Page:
How important are current and sociohistorical events to your works?
Very. It’s important to look back to see how things were made, to witness a level of craftsmanship that we’ve forgotten or lost but it’s also important to be well informed and up to date with current thinking. A mixture of nostalgia and contemporary thinking is ideal.
Do you think social media has impacted your career?
It’s a useful tool to connect with people who think in a similar way or who are far away, like in Japan or China. It has certainly helped people to find me and made it easy to get in touch.
Do you create your best work independently or when within a community?
I’m happy to say; both. To have a steady workflow is important and I love the mixture of people I get to work with. I enjoy the freedom that comes with being able to work with someone like Full Count (Japanese denim brand) or Paul Smith. I love the challenge of responding to a brief or being able to come up with a concept. While I’m busy working with on collaborations or commissions I can think of my own next move and the art I’d like to make for myself or for my next exhibition. I think it’s a healthy balance and I genuinely enjoy both.
What advice would you give to upcoming artists?
Say yes until you can afford to say no. And then say no as often as possible.
Do you love what you do?
Yes, I do. Every aspect of the job is interesting. I enjoy working with old wooden blocks from the 1860s. Each block with its own character and history as evidenced in its marks and scratches. I love the variation in hand inking that makes each print slightly different. I love finding new types to work with and printing with beautiful hand made Chinese and Japanese paper.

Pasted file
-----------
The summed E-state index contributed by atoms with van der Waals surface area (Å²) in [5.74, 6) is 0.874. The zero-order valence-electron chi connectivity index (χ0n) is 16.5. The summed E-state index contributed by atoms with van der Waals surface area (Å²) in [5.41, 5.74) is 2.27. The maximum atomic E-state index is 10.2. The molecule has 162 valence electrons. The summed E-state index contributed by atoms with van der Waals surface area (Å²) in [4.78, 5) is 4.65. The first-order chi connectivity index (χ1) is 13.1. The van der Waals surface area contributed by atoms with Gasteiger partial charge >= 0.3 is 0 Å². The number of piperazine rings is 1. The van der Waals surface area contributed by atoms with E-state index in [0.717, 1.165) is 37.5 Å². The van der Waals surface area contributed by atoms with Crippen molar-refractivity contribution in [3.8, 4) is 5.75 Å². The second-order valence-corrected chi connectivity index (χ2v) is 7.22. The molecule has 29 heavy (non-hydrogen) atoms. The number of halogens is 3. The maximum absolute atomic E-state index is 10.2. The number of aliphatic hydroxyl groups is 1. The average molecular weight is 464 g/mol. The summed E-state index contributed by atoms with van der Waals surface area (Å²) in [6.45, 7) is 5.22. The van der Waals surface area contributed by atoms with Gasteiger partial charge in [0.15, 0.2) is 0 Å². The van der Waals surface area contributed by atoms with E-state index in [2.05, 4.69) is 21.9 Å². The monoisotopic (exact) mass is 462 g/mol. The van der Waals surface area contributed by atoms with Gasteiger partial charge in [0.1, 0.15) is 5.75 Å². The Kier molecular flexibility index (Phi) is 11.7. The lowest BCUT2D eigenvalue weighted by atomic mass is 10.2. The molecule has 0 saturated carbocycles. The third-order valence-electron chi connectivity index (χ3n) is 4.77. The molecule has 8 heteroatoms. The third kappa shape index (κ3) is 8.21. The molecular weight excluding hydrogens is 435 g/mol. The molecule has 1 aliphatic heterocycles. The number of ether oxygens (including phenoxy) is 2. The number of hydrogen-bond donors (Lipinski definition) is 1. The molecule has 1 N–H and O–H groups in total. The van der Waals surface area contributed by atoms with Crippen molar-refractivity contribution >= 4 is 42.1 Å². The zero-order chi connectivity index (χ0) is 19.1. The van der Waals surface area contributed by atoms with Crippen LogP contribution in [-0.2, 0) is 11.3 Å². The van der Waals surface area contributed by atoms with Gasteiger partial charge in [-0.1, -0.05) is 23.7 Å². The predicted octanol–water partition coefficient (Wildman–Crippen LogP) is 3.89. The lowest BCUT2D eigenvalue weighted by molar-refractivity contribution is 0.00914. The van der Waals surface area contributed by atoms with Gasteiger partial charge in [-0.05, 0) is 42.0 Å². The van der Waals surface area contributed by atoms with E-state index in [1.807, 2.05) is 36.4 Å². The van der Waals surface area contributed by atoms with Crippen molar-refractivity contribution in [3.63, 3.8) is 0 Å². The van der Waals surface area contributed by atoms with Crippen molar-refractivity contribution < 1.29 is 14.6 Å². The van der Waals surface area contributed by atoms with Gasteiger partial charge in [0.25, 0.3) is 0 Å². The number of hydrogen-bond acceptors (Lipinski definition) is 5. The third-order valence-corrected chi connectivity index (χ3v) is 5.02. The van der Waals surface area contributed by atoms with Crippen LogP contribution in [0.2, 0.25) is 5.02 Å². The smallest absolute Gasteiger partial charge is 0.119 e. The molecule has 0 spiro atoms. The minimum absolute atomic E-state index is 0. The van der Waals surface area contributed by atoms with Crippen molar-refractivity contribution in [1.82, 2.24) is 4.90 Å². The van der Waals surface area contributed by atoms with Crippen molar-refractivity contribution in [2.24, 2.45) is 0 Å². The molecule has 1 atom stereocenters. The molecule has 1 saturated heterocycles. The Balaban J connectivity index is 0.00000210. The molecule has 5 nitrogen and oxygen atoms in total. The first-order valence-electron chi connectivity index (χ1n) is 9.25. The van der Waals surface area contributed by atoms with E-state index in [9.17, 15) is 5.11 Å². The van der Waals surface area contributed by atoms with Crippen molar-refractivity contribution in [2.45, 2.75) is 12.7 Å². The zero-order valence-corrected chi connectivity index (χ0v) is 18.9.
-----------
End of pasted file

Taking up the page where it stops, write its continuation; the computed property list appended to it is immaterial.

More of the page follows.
How would you describe your style?
Sometimes is a ‘classic’ style and sometimes it’s more experimental, colourful and playful. Ultimately it’s a mixture of nostalgic and contemporary.
What themes do you reflect on in your work?
I often reference popular culture in my work, for example; I recently made a print with a quote from Adventure Time, the Ice King said ‘I WOULD LIKE TO BE HAPPY BUT I’VE NO IDEA HOW’.
Do you collect art yourself?
Yes, a little. It tends to be Japanese art from Ukiyo-e. Whenever I collect contemporary art, it’s usually as a trade with fellow printers.
What inspires you to create?
So many things in my daily life find their way into my work. Creative people are always looking for inspiration, I find it in literature (Murakami), old comics from 1950s, old fabric, old magazines from 1880s.
What print of yours would you like to be remembered for?
I haven’t made it yet.
What is your quote to live by?
"If only you could answer. If only your heart had courage to lift itself up and take a chance"
What are you working on at the moment?
I’m currently working with the V&A to produce new prints for the shop to work alongside an upcoming exhibition, plus I'm collaborating with a Japanese denim designer on a series of hand made canvas and 2 new bandanas. I’m hoping to go to China at some point in 2019 to work with some new clients in Shanghai.